This 84-Year-Old Has Ridden Every Mile of the Amtrak Map

Nat Read finally completed his 21,000-mile journey last month in Brunswick, Maine

Read in the station
Nat Read in the station before boarding the train that would take him to Brunswick, Maine, where he finished his quest to ride every mile of the Amtrak system. Vincent Alban / The Boston Globe via Getty Images

In 2019, Nat Read was looking at an Amtrak map and noticed just how much of the railway system he’d managed to travel. Over the years, he’d been on all but about ten segments, he tells the Boston Globe’s Vivi Smilgius and Maggie Scales. 

That’s when he decided to finish what he started, setting out to ride every one of Amtrak’s 21,000 miles of railroad.

He completed this project when his train rolled into Brunswick, Maine, last month. As the train entered the station just after noon, the conductor announced to everyone on board that Read had reached his goal. Passengers took pictures with him as he celebrated the achievement.

“I felt euphoria. There was a climax to it,” Read tells Paul Hunter of the Canadian Broadcasting Corporation (CBC), as reported by Abby Hughes.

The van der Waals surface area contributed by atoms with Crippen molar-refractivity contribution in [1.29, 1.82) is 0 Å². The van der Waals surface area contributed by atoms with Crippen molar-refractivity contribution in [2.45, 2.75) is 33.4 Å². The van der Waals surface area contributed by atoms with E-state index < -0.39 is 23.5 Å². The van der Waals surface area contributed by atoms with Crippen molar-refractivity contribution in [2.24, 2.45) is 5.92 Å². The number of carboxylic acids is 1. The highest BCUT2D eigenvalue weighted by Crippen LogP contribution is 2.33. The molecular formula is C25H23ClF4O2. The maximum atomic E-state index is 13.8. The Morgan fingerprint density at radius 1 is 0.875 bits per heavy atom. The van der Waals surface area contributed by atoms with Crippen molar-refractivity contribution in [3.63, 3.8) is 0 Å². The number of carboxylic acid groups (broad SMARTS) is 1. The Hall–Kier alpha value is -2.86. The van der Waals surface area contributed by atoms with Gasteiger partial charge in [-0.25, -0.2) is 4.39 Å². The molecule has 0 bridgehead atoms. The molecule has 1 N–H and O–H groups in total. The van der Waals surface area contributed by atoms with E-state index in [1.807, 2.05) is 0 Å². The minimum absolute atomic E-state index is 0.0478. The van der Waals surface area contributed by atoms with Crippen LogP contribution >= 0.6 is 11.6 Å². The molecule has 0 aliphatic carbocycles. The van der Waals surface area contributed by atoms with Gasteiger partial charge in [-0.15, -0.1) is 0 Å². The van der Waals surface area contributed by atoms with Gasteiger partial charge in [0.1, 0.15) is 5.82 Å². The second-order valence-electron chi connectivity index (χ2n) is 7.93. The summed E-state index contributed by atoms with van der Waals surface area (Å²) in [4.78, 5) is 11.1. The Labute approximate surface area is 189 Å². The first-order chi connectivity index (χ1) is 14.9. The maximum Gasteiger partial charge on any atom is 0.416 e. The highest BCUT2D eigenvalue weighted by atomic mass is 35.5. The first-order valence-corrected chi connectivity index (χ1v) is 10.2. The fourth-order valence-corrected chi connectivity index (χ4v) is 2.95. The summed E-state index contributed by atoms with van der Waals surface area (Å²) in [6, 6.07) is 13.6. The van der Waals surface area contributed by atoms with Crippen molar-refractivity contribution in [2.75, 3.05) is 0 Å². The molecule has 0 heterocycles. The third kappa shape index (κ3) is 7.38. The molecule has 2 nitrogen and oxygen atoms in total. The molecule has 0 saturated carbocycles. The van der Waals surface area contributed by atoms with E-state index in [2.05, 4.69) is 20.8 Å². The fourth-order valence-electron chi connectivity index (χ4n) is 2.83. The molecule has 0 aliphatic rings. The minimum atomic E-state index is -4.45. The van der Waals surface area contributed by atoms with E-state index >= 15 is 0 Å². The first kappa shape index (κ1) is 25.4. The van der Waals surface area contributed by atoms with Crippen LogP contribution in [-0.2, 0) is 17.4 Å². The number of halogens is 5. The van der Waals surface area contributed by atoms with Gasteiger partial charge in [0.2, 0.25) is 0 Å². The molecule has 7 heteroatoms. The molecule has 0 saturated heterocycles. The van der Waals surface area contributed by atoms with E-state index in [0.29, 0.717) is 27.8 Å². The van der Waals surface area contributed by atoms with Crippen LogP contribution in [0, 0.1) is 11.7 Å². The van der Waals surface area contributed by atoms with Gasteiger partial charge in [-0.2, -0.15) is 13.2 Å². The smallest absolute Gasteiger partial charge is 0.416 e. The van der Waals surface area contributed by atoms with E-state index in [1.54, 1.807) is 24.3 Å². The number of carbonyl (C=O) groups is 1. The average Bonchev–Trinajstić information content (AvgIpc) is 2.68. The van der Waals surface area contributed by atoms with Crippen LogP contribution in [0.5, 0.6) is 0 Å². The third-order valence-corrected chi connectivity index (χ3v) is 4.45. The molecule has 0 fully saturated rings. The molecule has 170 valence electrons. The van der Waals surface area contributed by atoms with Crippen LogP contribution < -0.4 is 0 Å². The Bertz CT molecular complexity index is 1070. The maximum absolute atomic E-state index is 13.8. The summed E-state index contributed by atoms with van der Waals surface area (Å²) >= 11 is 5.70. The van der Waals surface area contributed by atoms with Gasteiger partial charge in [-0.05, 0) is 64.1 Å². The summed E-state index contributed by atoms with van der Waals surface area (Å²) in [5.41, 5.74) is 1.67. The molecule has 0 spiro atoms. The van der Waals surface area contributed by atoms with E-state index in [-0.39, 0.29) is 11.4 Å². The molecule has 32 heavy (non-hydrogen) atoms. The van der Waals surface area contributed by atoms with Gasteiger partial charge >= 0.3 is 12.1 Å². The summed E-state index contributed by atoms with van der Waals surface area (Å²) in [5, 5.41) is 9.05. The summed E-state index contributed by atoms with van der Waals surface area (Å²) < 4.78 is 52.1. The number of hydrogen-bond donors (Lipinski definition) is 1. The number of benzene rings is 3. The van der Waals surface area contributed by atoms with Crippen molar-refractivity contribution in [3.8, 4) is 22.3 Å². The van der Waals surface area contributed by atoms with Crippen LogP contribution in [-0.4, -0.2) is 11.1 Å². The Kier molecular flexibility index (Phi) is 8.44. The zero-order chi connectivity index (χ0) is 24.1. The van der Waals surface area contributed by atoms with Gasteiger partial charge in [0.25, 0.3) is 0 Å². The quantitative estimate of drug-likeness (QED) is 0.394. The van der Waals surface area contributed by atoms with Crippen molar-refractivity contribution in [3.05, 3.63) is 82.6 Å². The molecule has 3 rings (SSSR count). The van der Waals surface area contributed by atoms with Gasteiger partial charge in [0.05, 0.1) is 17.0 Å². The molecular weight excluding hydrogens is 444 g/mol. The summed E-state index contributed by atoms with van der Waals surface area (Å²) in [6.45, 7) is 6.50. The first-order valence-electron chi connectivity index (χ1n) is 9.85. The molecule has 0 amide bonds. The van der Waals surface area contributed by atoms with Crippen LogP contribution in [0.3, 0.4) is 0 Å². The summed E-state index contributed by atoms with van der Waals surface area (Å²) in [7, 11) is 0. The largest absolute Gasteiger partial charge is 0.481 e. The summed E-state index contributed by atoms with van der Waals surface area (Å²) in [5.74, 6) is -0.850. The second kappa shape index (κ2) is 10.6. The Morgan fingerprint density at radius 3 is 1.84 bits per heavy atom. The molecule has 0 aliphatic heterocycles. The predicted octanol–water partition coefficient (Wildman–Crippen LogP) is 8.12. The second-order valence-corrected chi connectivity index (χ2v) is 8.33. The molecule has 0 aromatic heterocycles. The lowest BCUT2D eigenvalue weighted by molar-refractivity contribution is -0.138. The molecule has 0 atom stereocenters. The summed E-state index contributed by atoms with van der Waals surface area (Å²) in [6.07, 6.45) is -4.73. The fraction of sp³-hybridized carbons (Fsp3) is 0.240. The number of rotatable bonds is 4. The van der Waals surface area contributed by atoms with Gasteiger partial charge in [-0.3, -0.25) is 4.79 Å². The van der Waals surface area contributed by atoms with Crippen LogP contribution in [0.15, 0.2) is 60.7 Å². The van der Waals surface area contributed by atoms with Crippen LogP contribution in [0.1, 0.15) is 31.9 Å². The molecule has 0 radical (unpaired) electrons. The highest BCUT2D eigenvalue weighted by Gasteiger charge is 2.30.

Read with conductors
Read talks to Amtrak conductors about his journey, which covered 21,000 miles. Vincent Alban / The Boston Globe via Getty Images

Now 84, Read has been an avid adventurer for his whole life. His many exploits have included a student trip to the Soviet Union in the 1950s (which he even learned Russian for) and time in the United States Navy. He also served as the vice president of public relations for the U.S. High Speed Rail Corporation, reports the Boston Globe.

He has traveled through all seven continents and seen both the North and South Poles, he tells NPR’s Sacha Pfeiffer. Throughout all of these journeys, trains have remained his favorite way to travel.

“It’s a magic that you don’t have in a car. You certainly don’t have it in an airplane. Only in a train do you have that experience,” he tells CBC. “There’s such a drama to crossing this great continent—to the mountains and the prairies and the farmland and the small towns and the seacoast.”

The first train ride Read remembers was a journey from Kentucky to his home in Texas when he was 4 years old. He was traveling with his mother and siblings after saying goodbye to his father, who had left to fight in World War II. His mother had to stand the whole trip, which took a day and a half. “She developed a hatred of train travel from that time,” Read tells the Boston Globe, “but I was caught up with the adventure of it.”

Since then, he has never tired of rail travel. On a train, he tells NPR, “I sit on the top of a two-story magic carpet while watching a Technicolor diorama scrolling beside me.” 

He says that he enjoyed every minute of his recent journey to Maine. “In fact, after I finished it,” he adds, “I took trains all the way back to Los Angeles.” 

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